I watched The Godfather again last night.  Rob laughs at me as he walks through the living room and says, “You and this movie.  It’s the mentality that you love.”  I, of course, disagree.  I know they’re murderers, but I love them anyway… and that’s good filmmaking.  

How many movies actually make you giddy with anticipation for particular scenes?  How can anyone ever forget the pre-dawn shot of the movie mogul’s house in the early morning hours and the “Aaaahhhhh, aaaaahhhhhh, aaaahhhhh” screams from the bedroom when he discovers the prized racehorse’s head in his bed?  And the scene where Enzo, the baker, stands guard with Michael outside the hospital and pretends to have a gun but is scared stiff when Tatalliga’s men pull up in the black sedan?   And what about the turning point of the whole movie, the moment Michael shoots Salazo and the police chief in the head inside the tiny Italian restaurant?  It’s the moment everything changes.  The moment Al Pacino drops the gun on the floor and we see the car pull up outside and that familiar music plays… well, it’s just brilliant is what it is.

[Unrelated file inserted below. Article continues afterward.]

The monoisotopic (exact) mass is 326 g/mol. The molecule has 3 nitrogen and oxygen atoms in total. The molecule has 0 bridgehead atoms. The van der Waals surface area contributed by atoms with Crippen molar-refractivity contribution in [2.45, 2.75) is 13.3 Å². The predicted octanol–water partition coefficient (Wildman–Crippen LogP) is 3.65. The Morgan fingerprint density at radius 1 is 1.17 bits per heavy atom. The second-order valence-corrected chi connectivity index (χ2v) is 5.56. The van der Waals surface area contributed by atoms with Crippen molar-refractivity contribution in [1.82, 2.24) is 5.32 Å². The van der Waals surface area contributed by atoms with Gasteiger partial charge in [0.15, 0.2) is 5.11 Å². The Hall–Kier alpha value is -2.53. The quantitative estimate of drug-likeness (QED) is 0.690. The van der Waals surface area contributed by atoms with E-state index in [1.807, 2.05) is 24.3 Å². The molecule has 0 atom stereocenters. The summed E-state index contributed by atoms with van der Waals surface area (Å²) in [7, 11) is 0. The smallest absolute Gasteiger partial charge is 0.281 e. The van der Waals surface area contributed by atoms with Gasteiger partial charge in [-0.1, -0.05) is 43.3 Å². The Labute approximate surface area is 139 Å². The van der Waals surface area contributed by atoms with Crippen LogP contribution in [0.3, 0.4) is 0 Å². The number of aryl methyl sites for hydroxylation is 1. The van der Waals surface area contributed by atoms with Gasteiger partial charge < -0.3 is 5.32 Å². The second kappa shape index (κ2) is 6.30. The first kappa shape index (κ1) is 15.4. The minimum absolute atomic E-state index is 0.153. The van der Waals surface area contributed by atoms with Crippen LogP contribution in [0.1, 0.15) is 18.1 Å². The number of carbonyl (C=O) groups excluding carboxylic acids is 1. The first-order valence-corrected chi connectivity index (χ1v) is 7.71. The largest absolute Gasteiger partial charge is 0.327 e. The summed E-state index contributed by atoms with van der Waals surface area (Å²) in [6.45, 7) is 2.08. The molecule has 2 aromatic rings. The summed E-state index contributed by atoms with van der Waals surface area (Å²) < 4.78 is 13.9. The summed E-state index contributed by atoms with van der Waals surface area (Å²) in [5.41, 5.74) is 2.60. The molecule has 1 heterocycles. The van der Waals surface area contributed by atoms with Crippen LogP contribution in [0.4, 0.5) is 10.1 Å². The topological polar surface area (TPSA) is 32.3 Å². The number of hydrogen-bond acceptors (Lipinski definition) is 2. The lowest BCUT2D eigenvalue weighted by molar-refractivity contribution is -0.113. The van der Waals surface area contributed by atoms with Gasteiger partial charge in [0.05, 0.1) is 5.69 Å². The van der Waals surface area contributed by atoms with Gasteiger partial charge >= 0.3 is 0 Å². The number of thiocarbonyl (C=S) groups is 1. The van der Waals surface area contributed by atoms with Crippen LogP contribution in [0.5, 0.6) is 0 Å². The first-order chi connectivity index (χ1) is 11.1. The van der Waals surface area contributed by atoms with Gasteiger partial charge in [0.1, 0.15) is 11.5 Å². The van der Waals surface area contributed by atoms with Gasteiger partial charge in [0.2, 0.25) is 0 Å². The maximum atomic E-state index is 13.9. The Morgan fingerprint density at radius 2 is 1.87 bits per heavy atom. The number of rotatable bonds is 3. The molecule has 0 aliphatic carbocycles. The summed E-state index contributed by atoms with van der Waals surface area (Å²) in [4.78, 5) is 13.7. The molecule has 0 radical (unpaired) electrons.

I guess it’s a little unusual for a 37 year old woman to watch The Godfather every single time it comes on television.  It’s not exactly a chick flick, I suppose.  In fact, I think it’s safe to say that the women in the film are pretty much screwed… literally and figuratively.  I mean, they’re cheated on, beaten, yelled at, the hooker in Las Vegas is brutally murdered, and Kay is a long-suffering character even before she marries into the family.  It’s pretty sad when the woman with the best life in the whole film is the pretty Sicilian girl who is blown up by a car bomb.   I can see the contradictory nature of my love for this film, but it defies explanation.  I remember the first time I saw it; I was lying on the hardwood floor of my grandparent’s old log house, and in the flicker of their old television set, I was mesmerized.  This movie has absolutely nothing to do with my life or anything I’ve ever known or experienced, but I love the characters and their story, and I am thoroughly entertained.   I’ve just always been a sucker for a good story and even better dialogue, and I admire artists who can tell a story that is completely foreign to the listener and speak to them anyway.  That’s art.
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